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Control of Pregnancy Associated Malaria With Intermittent Preventive Treatment

The safety and scientific validity of this study is the responsibility of the study sponsor and investigators. Listing a study does not mean it has been evaluated by the U.S. Federal Government. Read our disclaimer for details. Identifier: NCT00258024
Recruitment Status : Completed
First Posted : November 24, 2005
Last Update Posted : February 21, 2008
Information provided by:
DBL -Institute for Health Research and Development

Brief Summary:
Malaria is one of the major causes of illness and mortality in Sub-Saharan Africa. In Ghana, malaria is the most important cause of morbidity and accounts for about 40% of outpatient contacts. Chemoprophylaxis and insecticide-impregnated bed nets are used for malaria control in pregnancy.Chloroquine is administered within the ANC package at health facilities in Ghana. However, many pregnant women in rural,low-income communities do not report for ANC or report late thereby increasing their risk of morbidity and mortality. Reasons for this include inaccessibility and high cost. As the gap between urban and rural health care and socioeconomic circumstances increase, malaria control remains the major challenge of the health sector. A facility-based intervention alone is not sufficient to have a significant or sustained impact on malaria control in pregnancy. Alternative strategies are needed for the delivery of malaria interventions to pregnant women in rural areas in Ghana. The overall objective of this study is to develop alternative strategies for community involvement for delivery of malaria interventions to pregnant women in rural Ghana. The project will be conducted in the Afigya Sekyere district in the Ashanti Region of Ghana. Interviews and focus group discussions will be conducted with pregnant women and community members focusing on local knowledge on control of malaria in pregnancy and factors influencing utilization of antenatal services. Women in their first and second pregnancies who are permanently resident in the study area will be included in the study using IPT with sulphadoxine-pyrimethamine (SP). The study population will be randomized to:Group 1 will receive clinic-supervised IPT-SP and daily folate/iron supplementation and Group 2 will access IPT-SP with daily folate/iron supplementation from trained traditional birth attendants (TBA). Midwives and TBAs will be trained in preparing thick blood smears and placenta biopsies for parasitological examination. Parasitaemia and Hb will be measured at entry and at delivery and fever episodes during pregnancy will be recorded. Study participants will be followed for adverse reactions within a week after drug administration. The effectiveness of community-based IPT for the control of malaria in pregnancy will be determined. The endpoints of the study will be birth weight, maternal anaemia, fever episodes and prevalence of peripheral and placental parasitaemia in the groups.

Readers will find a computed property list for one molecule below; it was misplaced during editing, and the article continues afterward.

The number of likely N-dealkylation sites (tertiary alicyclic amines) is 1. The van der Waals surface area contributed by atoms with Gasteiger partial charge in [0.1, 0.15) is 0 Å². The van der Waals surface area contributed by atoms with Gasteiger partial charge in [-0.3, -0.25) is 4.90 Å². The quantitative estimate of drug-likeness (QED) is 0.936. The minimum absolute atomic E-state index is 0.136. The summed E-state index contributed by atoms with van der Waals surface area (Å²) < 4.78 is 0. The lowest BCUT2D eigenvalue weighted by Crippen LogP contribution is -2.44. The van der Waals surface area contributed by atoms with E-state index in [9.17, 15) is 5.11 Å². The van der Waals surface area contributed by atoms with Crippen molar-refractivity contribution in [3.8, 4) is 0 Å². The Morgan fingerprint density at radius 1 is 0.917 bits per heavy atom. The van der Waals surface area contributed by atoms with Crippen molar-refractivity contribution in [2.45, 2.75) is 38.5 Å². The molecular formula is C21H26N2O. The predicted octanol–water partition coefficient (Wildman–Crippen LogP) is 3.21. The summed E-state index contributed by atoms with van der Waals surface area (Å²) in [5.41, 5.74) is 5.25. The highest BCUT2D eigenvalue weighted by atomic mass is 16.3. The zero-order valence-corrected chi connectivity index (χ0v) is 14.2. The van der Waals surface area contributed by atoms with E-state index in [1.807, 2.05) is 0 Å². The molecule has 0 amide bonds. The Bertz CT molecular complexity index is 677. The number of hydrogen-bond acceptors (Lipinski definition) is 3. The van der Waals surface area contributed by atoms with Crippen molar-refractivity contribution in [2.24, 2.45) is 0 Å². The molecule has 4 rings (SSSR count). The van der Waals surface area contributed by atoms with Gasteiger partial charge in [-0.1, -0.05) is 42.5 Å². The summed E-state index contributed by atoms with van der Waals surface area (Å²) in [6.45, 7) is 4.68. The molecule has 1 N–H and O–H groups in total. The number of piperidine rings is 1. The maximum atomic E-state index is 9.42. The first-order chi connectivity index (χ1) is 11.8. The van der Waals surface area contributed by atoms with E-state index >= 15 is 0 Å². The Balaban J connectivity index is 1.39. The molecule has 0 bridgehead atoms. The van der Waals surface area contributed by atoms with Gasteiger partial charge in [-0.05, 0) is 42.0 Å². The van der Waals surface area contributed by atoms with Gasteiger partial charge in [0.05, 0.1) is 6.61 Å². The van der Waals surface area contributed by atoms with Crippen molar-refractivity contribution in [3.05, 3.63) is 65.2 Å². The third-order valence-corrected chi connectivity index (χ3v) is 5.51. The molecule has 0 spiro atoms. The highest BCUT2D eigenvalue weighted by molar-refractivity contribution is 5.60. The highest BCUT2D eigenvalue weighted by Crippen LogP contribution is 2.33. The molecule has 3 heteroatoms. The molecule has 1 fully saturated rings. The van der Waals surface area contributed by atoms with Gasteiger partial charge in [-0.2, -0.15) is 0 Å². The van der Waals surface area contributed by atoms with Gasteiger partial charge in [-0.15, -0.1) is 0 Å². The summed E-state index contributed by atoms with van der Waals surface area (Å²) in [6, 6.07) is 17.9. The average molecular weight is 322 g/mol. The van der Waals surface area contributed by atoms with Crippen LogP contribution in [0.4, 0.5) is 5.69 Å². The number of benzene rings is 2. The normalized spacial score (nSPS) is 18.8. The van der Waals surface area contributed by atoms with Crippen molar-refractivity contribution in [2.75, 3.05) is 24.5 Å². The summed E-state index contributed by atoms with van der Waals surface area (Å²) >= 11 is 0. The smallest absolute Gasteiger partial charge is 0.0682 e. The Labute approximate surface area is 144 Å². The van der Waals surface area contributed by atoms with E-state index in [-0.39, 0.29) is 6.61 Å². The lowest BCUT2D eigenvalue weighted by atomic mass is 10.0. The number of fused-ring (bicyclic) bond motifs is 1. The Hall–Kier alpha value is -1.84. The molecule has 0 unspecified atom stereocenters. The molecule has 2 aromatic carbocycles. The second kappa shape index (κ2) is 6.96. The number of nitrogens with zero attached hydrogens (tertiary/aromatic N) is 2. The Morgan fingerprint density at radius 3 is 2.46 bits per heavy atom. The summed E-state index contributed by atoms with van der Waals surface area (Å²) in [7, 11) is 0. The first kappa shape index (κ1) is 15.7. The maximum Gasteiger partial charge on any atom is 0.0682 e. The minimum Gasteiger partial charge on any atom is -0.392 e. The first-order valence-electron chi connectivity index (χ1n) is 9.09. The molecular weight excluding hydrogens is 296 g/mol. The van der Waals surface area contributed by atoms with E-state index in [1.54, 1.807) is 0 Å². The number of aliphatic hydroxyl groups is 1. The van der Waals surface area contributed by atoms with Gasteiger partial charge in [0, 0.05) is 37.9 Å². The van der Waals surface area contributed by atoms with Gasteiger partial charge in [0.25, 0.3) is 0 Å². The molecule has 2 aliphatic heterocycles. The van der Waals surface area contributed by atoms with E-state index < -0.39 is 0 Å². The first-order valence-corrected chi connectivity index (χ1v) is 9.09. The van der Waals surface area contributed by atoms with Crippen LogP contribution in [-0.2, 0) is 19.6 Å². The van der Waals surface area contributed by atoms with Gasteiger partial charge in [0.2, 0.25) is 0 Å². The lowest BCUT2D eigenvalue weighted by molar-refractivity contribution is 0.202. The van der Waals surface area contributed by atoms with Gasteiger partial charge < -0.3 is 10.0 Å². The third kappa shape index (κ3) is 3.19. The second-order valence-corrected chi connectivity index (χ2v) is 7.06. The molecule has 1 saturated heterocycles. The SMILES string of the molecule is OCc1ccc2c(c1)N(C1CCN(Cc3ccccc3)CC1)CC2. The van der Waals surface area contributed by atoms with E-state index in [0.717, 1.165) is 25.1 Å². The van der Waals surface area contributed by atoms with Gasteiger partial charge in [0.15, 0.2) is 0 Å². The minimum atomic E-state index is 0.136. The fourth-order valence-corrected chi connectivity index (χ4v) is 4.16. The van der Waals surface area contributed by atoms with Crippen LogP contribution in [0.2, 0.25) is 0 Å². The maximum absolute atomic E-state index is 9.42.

Condition or disease Intervention/treatment Phase
Anaemia Malaria Drug: IPT-sulphadoxinepyrimethamine Not Applicable

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Study Type : Interventional  (Clinical Trial)
Estimated Enrollment : 420 participants
Allocation: Randomized
Intervention Model: Single Group Assignment
Masking: None (Open Label)
Primary Purpose: Prevention
Official Title: Control of Pregnancy Associated Malaria With Intermittent Preventive Treatment Through Community Involvement in Rural Ghana
Study Start Date : November 2005
Actual Primary Completion Date : September 2007
Actual Study Completion Date : October 2007

Resource links provided by the National Library of Medicine

MedlinePlus related topics: Malaria

Primary Outcome Measures :
  1. Birth weight
  2. anaemia
  3. parasitaemia
  4. fever episodes

Information from the National Library of Medicine

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Ages Eligible for Study:   14 Years to 45 Years   (Child, Adult)
Sexes Eligible for Study:   Female
Accepts Healthy Volunteers:   No

Inclusion Criteria:

  • Primigravida
  • Secundigravida
  • Permanent resident
  • Hemoglobin (Hb) > 7 g/dl

Exclusion Criteria:

  • Hb < 7 g/dl
  • Allergy to sulpha
  • Multiple pregnancy
  • Chronic diseases

Information from the National Library of Medicine

To learn more about this study, you or your doctor may contact the study research staff using the contact information provided by the sponsor.

Please refer to this study by its identifier (NCT number): NCT00258024

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Afiya Sekyere district
Kumasi, Ashanti region, Ghana
Sponsors and Collaborators
DBL -Institute for Health Research and Development
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Principal Investigator: Victoria Bam, reg. nurse Dept. Community Health, School of Health Sciences, Kumasi University
Additional Information:
Layout table for additonal information Identifier: NCT00258024    
Other Study ID Numbers: ghana5.2.malaria
First Posted: November 24, 2005    Key Record Dates
Last Update Posted: February 21, 2008
Last Verified: February 2008
Keywords provided by DBL -Institute for Health Research and Development:
IPT-SP, pregnancy, malaria,Ghana
Additional relevant MeSH terms:
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Protozoan Infections
Parasitic Diseases